The New England Foodie Trail will be launched in Tamworth next month; food, beverage tours on menu

SPIRITS HIGH: A group enjoying a gin tasting at Dobson's Distillery, as part of a New England Foodie Trail tour, which is coming to Tamworth next month. It will offer tailor-made tours for groups of six people or more.

SPIRITS HIGH: A group enjoying a gin tasting at Dobson's Distillery, as part of a New England Foodie Trail tour, which is coming to Tamworth next month. It will offer tailor-made tours for groups of six people or more.

THE New England is “right on the cusp of being a major player” in the food and wine stakes – visitors just need to be able to find producers off the beaten track, Deb O’Brien says.

That’s why she’s bringing the New England Foodie Trail concept to Tamworth in January, after a busy nine months running tours from Armidale, Uralla and Walcha.

The tailor-made food and beverage trails will take people on “a winery tour on steroids”.

“I feel really passionate about the local produce in the New England area and feel the New England is right on the cusp of being a major player,” Ms O’Brien said.

“We started in May and were absolutely blown away with the demand, and hit the ground running.

“There’s nothing like this at all in the region; I think a couple of people a long time ago might have had a play around with wine tours.”

Ms O’Brien, on the other hand, said she wanted to have a balance between beverage and food stops.

“I’ve done quite a lot of wine tours, and your palate just gets destroyed from drinking too much wine and you get a bit sick of it, so we just wanted to showcase everything the area had to offer,” she said.

FARM TO FORK: Feeding time at Sunhill Dairy Goats - one of the boutique producers on the New England Foodie Trail, which is coming to Tamworth next month.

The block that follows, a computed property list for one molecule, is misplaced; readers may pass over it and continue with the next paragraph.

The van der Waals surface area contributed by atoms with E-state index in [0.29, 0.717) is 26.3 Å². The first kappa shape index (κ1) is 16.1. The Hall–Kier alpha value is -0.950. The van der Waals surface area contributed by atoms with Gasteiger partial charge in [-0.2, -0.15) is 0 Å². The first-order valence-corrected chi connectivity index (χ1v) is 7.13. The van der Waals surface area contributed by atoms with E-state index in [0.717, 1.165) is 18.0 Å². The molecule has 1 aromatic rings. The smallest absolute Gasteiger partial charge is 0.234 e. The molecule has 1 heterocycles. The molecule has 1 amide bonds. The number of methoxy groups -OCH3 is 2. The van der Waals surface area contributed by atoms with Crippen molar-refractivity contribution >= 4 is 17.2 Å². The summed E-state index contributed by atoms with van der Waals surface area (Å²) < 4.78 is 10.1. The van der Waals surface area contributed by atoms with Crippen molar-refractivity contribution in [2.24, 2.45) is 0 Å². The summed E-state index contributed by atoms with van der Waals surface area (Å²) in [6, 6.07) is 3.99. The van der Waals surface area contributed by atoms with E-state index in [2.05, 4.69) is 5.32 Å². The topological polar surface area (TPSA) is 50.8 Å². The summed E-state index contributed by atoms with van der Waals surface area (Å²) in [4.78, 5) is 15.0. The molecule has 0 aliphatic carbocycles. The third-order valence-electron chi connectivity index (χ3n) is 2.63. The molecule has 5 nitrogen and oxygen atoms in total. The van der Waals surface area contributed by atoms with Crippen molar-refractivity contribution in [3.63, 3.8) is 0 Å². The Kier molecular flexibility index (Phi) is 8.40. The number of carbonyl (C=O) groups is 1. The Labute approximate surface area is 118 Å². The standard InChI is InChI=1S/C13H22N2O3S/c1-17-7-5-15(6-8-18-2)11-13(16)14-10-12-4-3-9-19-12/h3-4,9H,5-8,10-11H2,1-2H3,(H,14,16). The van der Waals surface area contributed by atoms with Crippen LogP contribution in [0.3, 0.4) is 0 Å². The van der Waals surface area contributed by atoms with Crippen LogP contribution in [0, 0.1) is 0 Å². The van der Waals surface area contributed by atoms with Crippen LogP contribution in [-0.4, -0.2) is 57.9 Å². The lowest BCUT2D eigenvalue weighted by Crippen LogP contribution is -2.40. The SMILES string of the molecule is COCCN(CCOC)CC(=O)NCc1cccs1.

FARM TO FORK: Feeding time at Sunhill Dairy Goats - one of the boutique producers on the New England Foodie Trail, which is coming to Tamworth next month.

She was looking for more food producers to add to her Tamworth-based trails, but said they needed to have “a few key ingredients”.

“People have to be able to have a little bit of insight into your produce and what makes you so unique; it definitely has to be a local product with tastings and the opportunity for people to buy your produce if they like it; and we’re also very particular about quality, so we want to have the best-quality products on the trail.”

Ms O’Brien also runs Wayward Jerseys Farmstay at Arding, and says that although the two businesses are not connected, one informed the other.

“We’ve found there’s a lot of demand from city people, saying ‘We’ve come to the country to sample the beautiful produce and now we can’t find it’. So we wanted to be the ones to introduce people to it,” she said.

“Things in the country aren’t on the main stretches, so by putting it all together we feel they get to see the absolute most possible.”

The tours departing from the Armidale, Uralla or Walcha tourist information centres go to places such as Sunhill Dairy Goats, Dobson’s Distillery, New England Brewing Co, Ultimate BBQ, Naturally Healthy Wholefoods, and preserves maker The Lazy Magpie.

Ms O’Brien said she planned to launch the Tamworth-departing tours about the time of the country music festival, for groups of at least six people, Wednesdays to Sundays. She can be contacted on 6778 4889 or info@newenglandfoodietrail.com.au

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